Google makes changes in Android policy, lets users choose search engine

After failing to get a court order to block an antitrust ruling, Google on Wednesday said that it would allow users in India to choose default search engine on Android-based smartphones. 

Last week, the Supreme Court had refused a stay a Competition Commission of India’s (CCI) order, slapping a Rs 1,337.76 crore fine on Google for exploiting its dominant position of its popular Android operating system, which powers 97 per cent of around 60 crore smartphones in India. 

The CCI had imposed another Rs 936-crore penalty on the US tech giant in a case related to its Play Store policies. 

“We take our commitment to comply with local laws and regulations in India seriously. The CCI’s recent directives for Android and Play require us to make significant changes for India, and today we’ve informed the CCI of how we will be complying with their directives,” Google said in a blog.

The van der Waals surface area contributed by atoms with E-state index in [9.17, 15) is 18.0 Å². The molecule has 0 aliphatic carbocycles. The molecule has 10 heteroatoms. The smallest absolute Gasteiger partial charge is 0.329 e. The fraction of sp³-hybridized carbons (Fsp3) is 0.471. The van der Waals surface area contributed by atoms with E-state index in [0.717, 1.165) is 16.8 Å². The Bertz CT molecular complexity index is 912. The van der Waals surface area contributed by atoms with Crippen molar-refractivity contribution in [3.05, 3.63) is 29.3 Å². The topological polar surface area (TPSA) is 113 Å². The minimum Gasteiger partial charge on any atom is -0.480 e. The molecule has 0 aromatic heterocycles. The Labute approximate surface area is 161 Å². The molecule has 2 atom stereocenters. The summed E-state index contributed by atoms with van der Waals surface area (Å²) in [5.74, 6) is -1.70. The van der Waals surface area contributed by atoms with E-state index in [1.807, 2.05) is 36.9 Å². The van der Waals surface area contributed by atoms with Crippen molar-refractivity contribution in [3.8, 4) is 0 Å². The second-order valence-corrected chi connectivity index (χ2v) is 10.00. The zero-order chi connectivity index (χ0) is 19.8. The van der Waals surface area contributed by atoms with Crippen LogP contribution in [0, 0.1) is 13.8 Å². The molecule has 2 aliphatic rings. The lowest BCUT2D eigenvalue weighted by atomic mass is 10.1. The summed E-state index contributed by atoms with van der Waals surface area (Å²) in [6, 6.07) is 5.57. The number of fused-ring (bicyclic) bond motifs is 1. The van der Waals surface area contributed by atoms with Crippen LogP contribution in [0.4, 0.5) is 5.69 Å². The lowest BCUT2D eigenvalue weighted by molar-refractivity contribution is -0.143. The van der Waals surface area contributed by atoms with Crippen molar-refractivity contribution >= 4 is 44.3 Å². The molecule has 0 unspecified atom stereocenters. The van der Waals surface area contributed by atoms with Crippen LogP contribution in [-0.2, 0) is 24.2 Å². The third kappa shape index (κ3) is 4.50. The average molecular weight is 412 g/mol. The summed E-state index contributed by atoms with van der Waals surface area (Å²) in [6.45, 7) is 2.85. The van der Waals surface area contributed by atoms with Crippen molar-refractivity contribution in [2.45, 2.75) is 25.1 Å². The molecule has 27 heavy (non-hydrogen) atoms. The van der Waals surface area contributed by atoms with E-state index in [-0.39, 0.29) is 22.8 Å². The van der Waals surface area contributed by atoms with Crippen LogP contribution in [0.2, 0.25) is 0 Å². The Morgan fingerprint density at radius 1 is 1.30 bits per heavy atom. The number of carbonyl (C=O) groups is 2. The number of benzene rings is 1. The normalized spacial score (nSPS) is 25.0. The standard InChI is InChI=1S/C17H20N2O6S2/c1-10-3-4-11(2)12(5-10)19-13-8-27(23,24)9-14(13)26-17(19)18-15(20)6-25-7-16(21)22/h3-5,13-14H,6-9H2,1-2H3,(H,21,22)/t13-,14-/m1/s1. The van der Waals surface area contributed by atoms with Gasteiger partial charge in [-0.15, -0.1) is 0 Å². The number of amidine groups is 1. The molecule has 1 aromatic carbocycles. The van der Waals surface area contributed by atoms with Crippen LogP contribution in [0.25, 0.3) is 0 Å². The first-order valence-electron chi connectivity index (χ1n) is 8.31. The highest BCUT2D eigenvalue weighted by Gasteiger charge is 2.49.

The changes include allowing original equipment manufacturers or smartphone-makers the liberty to license individual Google apps for pre-installation on their devices. 

“Android users have always been able to customise their devices to suit their preferences,” it said. “Indian users will now have the option to choose their default search engine via a choice screen that will soon start to appear when a user sets up a new Android smartphone or tablet in India.” Google licenses its Android system to smartphone-makers with conditions such as mandatory pre-installation of its own apps. This condition was seen as anti-competitive. But the company argues that such agreements help keep Android free. 

In October last year, the CCI had in its order said that licensing of Google’s Play Store “shall not be linked with the requirement of pre-installing” Google search services, the Chrome browser, YouTube or any other Google applications. 

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